As soon as I open my Instagram account, and type Delhi, the search results give my eyes and taste buds a wake up call, be it any hour of the day. Sometimes, not eating out is compensated by surfing on zomato and checking out food hotspots in the city that are yet to be tried. Ask a movie star, any college student, any tourist visiting the city, or people on the streets, about what they like most about the city. Two out of ten will end up answering “the food”. What is it about the food that lures you out of your house to the streets, to the city? All the foodies out there know the answer. It is the sheer temptation, the enticement of senses, the energy and dynamics, the urge to discover and experience the city through its foodscapes.
For a foodie like me, Delhi is a delight, a melting pot of generations and generations of culinary traditions of various indigenous and foreign cultures. Every area of the city boasts of specialized food streets, alive with people, vibrant with conversations, charging the atmosphere with rising aromas, acting as a complete sensory experience. And if you start digging deep into these foodscapes, you can truly experience the city’s past, present and future through the culinary escapades. Experiencing the city through your tongue- quite a thought, but what goes inside your mouth, stays in your mind.
A few months back, one of the professors gave us the example of Volga’s in Connaught Place (which is now a Nike store) and how passing through the street reminded her of the neon signage and old times. That’s how profound the impact of food is in the cognitive perception of a place. The laws that govern the stomach-“Gastronomy”- in their physical form govern the experience and perception of a city in many ways.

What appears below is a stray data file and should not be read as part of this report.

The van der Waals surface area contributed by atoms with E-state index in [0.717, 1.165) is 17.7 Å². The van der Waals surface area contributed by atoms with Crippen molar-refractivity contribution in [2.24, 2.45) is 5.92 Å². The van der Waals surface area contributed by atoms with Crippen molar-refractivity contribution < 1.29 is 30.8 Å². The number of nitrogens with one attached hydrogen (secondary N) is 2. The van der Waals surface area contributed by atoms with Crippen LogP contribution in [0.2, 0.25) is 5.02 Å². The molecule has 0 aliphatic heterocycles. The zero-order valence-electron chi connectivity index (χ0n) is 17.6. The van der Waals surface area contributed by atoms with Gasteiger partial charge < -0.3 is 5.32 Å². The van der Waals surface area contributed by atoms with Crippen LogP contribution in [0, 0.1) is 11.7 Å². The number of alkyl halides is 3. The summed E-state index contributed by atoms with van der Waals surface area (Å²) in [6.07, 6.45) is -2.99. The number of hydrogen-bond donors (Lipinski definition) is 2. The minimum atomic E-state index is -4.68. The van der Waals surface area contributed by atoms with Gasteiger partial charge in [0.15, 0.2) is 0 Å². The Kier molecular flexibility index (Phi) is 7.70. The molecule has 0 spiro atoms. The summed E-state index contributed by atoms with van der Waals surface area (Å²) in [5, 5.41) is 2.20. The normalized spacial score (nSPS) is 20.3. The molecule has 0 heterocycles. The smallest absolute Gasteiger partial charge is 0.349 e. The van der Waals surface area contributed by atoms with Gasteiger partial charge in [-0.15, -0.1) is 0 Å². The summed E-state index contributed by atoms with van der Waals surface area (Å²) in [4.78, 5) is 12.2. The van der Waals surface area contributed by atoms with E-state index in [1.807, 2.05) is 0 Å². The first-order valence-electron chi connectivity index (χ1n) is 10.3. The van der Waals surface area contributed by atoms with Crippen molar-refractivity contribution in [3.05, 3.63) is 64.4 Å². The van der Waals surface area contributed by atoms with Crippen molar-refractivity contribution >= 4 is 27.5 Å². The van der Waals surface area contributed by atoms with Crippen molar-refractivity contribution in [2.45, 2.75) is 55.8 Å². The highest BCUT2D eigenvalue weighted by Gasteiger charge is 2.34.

These gastronomical quarters are elements of reminiscence, because they form part of people’s social experiences and their memory of a place. However, this aspect is hardly considered when we make strategies for rejuvenating urban areas. This aspect could be a powerful instrument for sustaining the energy of any successful public place. Besides, the famous anchor shops actually become the landmarks of an area thus acting as one of the identifying features of a place.
In the photo, the only signage for the famous Paranthe Wali Gali in Chandni Chowk is this red over white text on a street side electrical box, yet people manage to find their way into the mayhem of streets to dig into their soul food.
Now and again, these foodscapes act as landmarks within landmarks. From Karims at Jama Masjid, to Kachori at Hanuman Mandir, they have their own share of visitors and a sturdy presence. They contribute towards an authentic experience, with history not only in the backdrop, but also manifested through the traditional cooking and eating. And such experiential economy, becomes a trademark of that place, and the city.
Foodscapes also contribute to the physical health by making walking on the streets an enjoyable exercise. It creates possibilities of interaction, changing a mundane activity of day to day life into a social experience for people to mingle with each other. It is something that makes people feel part of their city, standing shoulder to shoulder with other people, connecting and enjoying irrespective of their cultural backgrounds. Food is one of the factors in making cities cosmopolitan and inclusive.
As William Whyte has pointed out “If we need to put a seed of activity into a place, add food to it.”
Contributed by- Ishleen Dheer
Ishleen Dheer completed her post graduation in Urban Regeneration from Jamia Millia Islamia in 2016.